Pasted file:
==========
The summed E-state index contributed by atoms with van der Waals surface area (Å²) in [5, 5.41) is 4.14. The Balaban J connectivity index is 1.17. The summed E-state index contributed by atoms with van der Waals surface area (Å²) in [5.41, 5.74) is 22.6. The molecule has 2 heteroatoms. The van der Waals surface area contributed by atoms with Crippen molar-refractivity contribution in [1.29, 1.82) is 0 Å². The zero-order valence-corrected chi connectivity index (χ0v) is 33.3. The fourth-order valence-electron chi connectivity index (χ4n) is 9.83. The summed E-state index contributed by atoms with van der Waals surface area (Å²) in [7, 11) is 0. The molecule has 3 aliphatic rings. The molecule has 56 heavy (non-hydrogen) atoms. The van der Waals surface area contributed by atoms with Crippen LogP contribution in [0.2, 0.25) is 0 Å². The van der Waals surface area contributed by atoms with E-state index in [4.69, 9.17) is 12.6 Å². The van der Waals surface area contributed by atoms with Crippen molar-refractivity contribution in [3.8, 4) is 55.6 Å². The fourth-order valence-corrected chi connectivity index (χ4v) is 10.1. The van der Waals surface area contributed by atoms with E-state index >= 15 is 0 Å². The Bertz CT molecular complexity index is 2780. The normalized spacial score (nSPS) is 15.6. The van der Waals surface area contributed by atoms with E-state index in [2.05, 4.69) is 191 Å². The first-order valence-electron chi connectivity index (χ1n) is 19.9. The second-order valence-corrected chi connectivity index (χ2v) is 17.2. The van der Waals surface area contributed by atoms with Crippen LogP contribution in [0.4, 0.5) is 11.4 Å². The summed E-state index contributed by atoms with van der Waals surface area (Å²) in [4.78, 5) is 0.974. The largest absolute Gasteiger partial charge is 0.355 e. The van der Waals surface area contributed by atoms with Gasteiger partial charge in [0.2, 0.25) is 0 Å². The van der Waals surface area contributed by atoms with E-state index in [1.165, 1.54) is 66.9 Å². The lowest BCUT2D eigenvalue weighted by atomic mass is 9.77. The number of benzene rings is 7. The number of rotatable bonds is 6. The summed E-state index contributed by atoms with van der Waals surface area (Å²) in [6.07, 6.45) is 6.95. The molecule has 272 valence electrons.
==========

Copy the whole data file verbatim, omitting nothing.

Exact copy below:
The summed E-state index contributed by atoms with van der Waals surface area (Å²) in [5, 5.41) is 4.14. The Balaban J connectivity index is 1.17. The summed E-state index contributed by atoms with van der Waals surface area (Å²) in [5.41, 5.74) is 22.6. The molecule has 2 heteroatoms. The van der Waals surface area contributed by atoms with Crippen molar-refractivity contribution in [1.29, 1.82) is 0 Å². The zero-order valence-corrected chi connectivity index (χ0v) is 33.3. The fourth-order valence-electron chi connectivity index (χ4n) is 9.83. The summed E-state index contributed by atoms with van der Waals surface area (Å²) in [7, 11) is 0. The molecule has 3 aliphatic rings. The molecule has 56 heavy (non-hydrogen) atoms. The van der Waals surface area contributed by atoms with Crippen LogP contribution in [0.2, 0.25) is 0 Å². The van der Waals surface area contributed by atoms with E-state index in [4.69, 9.17) is 12.6 Å². The van der Waals surface area contributed by atoms with Crippen molar-refractivity contribution in [3.8, 4) is 55.6 Å². The fourth-order valence-corrected chi connectivity index (χ4v) is 10.1. The van der Waals surface area contributed by atoms with E-state index >= 15 is 0 Å². The Bertz CT molecular complexity index is 2780. The normalized spacial score (nSPS) is 15.6. The van der Waals surface area contributed by atoms with E-state index in [2.05, 4.69) is 191 Å². The first-order valence-electron chi connectivity index (χ1n) is 19.9. The second-order valence-corrected chi connectivity index (χ2v) is 17.2. The van der Waals surface area contributed by atoms with Crippen LogP contribution in [0.4, 0.5) is 11.4 Å². The summed E-state index contributed by atoms with van der Waals surface area (Å²) in [4.78, 5) is 0.974. The largest absolute Gasteiger partial charge is 0.355 e. The van der Waals surface area contributed by atoms with Gasteiger partial charge in [0.2, 0.25) is 0 Å². The van der Waals surface area contributed by atoms with E-state index in [1.165, 1.54) is 66.9 Å². The lowest BCUT2D eigenvalue weighted by atomic mass is 9.77. The number of benzene rings is 7. The number of rotatable bonds is 6. The summed E-state index contributed by atoms with van der Waals surface area (Å²) in [6.07, 6.45) is 6.95. The molecule has 272 valence electrons.